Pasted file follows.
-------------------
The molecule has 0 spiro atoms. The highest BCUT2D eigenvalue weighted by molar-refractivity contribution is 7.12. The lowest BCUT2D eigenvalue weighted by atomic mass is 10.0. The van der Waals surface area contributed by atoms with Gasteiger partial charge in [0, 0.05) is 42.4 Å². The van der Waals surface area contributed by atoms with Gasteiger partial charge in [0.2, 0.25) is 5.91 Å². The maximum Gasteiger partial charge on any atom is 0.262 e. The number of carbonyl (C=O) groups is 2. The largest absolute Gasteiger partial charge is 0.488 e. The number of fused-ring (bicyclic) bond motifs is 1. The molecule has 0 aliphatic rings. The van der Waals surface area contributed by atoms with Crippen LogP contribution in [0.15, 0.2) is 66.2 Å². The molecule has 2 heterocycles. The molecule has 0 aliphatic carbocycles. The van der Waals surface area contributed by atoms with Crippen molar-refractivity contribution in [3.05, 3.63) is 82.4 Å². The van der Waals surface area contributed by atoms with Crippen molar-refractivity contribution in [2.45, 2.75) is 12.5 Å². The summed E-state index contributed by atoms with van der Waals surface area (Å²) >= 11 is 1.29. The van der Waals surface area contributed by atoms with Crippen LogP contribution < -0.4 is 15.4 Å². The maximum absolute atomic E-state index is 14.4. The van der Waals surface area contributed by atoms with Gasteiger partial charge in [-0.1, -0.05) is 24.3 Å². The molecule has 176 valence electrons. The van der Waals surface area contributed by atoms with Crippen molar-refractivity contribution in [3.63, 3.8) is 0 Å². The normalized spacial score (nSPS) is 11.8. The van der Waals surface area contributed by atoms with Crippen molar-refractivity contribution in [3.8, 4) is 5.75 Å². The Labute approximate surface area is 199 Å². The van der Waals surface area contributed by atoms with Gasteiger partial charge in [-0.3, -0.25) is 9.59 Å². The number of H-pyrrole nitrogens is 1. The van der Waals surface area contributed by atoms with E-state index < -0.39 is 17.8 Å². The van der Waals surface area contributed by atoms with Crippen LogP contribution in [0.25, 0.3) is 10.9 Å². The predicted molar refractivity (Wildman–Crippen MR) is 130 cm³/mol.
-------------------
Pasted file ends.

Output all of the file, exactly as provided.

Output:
The molecule has 0 spiro atoms. The highest BCUT2D eigenvalue weighted by molar-refractivity contribution is 7.12. The lowest BCUT2D eigenvalue weighted by atomic mass is 10.0. The van der Waals surface area contributed by atoms with Gasteiger partial charge in [0, 0.05) is 42.4 Å². The van der Waals surface area contributed by atoms with Gasteiger partial charge in [0.2, 0.25) is 5.91 Å². The maximum Gasteiger partial charge on any atom is 0.262 e. The number of carbonyl (C=O) groups is 2. The largest absolute Gasteiger partial charge is 0.488 e. The number of fused-ring (bicyclic) bond motifs is 1. The molecule has 0 aliphatic rings. The van der Waals surface area contributed by atoms with Crippen LogP contribution in [0.15, 0.2) is 66.2 Å². The molecule has 2 heterocycles. The molecule has 0 aliphatic carbocycles. The van der Waals surface area contributed by atoms with Crippen molar-refractivity contribution in [3.05, 3.63) is 82.4 Å². The van der Waals surface area contributed by atoms with Crippen molar-refractivity contribution in [2.45, 2.75) is 12.5 Å². The summed E-state index contributed by atoms with van der Waals surface area (Å²) >= 11 is 1.29. The van der Waals surface area contributed by atoms with Crippen LogP contribution < -0.4 is 15.4 Å². The maximum absolute atomic E-state index is 14.4. The van der Waals surface area contributed by atoms with Gasteiger partial charge in [-0.1, -0.05) is 24.3 Å². The molecule has 176 valence electrons. The van der Waals surface area contributed by atoms with Crippen molar-refractivity contribution in [3.63, 3.8) is 0 Å². The normalized spacial score (nSPS) is 11.8. The van der Waals surface area contributed by atoms with Crippen molar-refractivity contribution in [3.8, 4) is 5.75 Å². The Labute approximate surface area is 199 Å². The van der Waals surface area contributed by atoms with Gasteiger partial charge in [-0.3, -0.25) is 9.59 Å². The number of H-pyrrole nitrogens is 1. The van der Waals surface area contributed by atoms with E-state index < -0.39 is 17.8 Å². The van der Waals surface area contributed by atoms with Crippen LogP contribution in [0.25, 0.3) is 10.9 Å². The predicted molar refractivity (Wildman–Crippen MR) is 130 cm³/mol.